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Fifty Fifty by Derek Brown: moving, hooky, and always fun.

When I saw Derek Brown back in the good old days when music venues were open – three weeks ago – I was blown away. Not only is he a world-class saxophone player, but he is also a great innovator and performer.  He does things with the sax that are seemingly impossible, he does them live without gimmicks or fancy electronics.  The result is fun, sometimes moving, often hooky, music.  His new album, Fifty Fifty captures that excitement and more.

downloadThe name Fifty Fifty has nothing to with the contents of the album.  At fifteen songs it is 100% blow-your-socks off music.  And it has something for everyone;  rap, “America the Beautiful”, “Ain’t No Sunshine”, classic saxophone jazz tunes, some Duke Ellington and even Paul Simon gets slipped in.  “Fifty-Fifty” is 100% music exhilaration, named for the tour that took Brown and his wife to all 50 states in a borrowed RV (not sure how they got the RV to Hawaii, but he played there).

In constructing this album, Brown has carefully chosen songs that display the innovations and techniques he has developed with the saxophone over the years, like singing while playing, creating percussion with the horn, including a kick drum and a clave, and moving seamlessly from the lowest to the highest registers of the instrument instantaneously.

For instance, in the title song “Fifty Fifty” there is a not a lot of what most people would recognize as saxophone sound.   It is fast tempo and it layers different beats during the song.  It starts with bongos and then add bass, vocals and something like a clavé or clap. The result is a real earworm with great hooks.  Even without lyrics, you find yourself humming along after the song has ended.

Derek Brown sitting on the stage.(photo Emilia Galvez, La Cochera Cultural)R.But there are songs with lyrics. In Funny How, he plays and seems to sing simultaneously about how a girl came on to him and her rejected her, he had second thoughts but she rejected him,  and 12 years later they are still married.   He explains that he is able to sing and play by very quickly shifting from singing to blowing into the reed, so fast that the listener can barely tell.  When he breathes is another question.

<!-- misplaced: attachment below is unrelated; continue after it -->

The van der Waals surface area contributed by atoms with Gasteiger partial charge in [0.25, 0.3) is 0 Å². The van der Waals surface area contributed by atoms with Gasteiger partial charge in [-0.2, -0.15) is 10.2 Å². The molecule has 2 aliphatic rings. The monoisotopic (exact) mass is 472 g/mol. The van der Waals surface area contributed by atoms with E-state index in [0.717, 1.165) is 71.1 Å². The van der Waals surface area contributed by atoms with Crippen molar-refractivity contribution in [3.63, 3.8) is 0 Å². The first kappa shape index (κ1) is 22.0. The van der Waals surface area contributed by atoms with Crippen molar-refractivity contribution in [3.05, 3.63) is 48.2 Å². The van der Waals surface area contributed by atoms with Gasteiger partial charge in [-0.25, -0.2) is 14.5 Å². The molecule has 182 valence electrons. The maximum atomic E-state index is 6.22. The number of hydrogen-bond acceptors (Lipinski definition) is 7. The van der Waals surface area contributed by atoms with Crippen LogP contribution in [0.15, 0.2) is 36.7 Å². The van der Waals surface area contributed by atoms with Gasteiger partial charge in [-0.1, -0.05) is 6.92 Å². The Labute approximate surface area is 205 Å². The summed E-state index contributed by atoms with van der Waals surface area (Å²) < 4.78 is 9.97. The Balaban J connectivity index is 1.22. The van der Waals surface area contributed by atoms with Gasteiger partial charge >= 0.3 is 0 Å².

He deftly blends his sax with rap in “Empathique” while Keith Harris raps a story Hamilton-style, punctuated by sax beeps and bumps.  But he goes in a different direction with “The Single Petal of a Rose”, melodic, romantic, classic.  He moves to a more light-hearted and diverse set of tones and beats (when was the last time you talked about beats on a sax) in “Half and Half”, and then full tap-your- feet rock out in “Pochemunchka”.  The album – which I have not described in its entirety to leave some fun to discover, wraps with “America The Beautiful Collaboration with the USA Saxophonists”, as stirring as you will hear in any ballpark.

Whether it is “America the Beautiful” or the whimsical “The Jackalope” or the gut-gripping 1971 “Ain’t No Sunshine,” Derek Brown has used his sax to make them his own, different and yet enjoyable.  Fifty Fifty may seem to be a bit out of your comfort zone, but once you hear it, it will be on top of the playlist you are most comfortable with. Fifty Fifty is definitely one reason why Derek Brown has over 40 million views on social media. I love being 40 million and one. (ph0tos: Emilia Galvez)

Patrick O’Heffernan





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About Patrick O'Heffernan, Music Sin Fronteras (361 Articles)
Patrick O’Heffernan, PhD., is a music journalist based in Mexico, with a global following. He focuses on music in English and Spanish that combines rock and rap, blues and jazz and pop with music from Latin America, especially Mexico like cumbia, banda, son jarocho, and mariachi. He is also edits a local news website and is a subeditor of a local Spanish language newspaper. Check out his weekly column Music Sin Frontera on Sunday nights.

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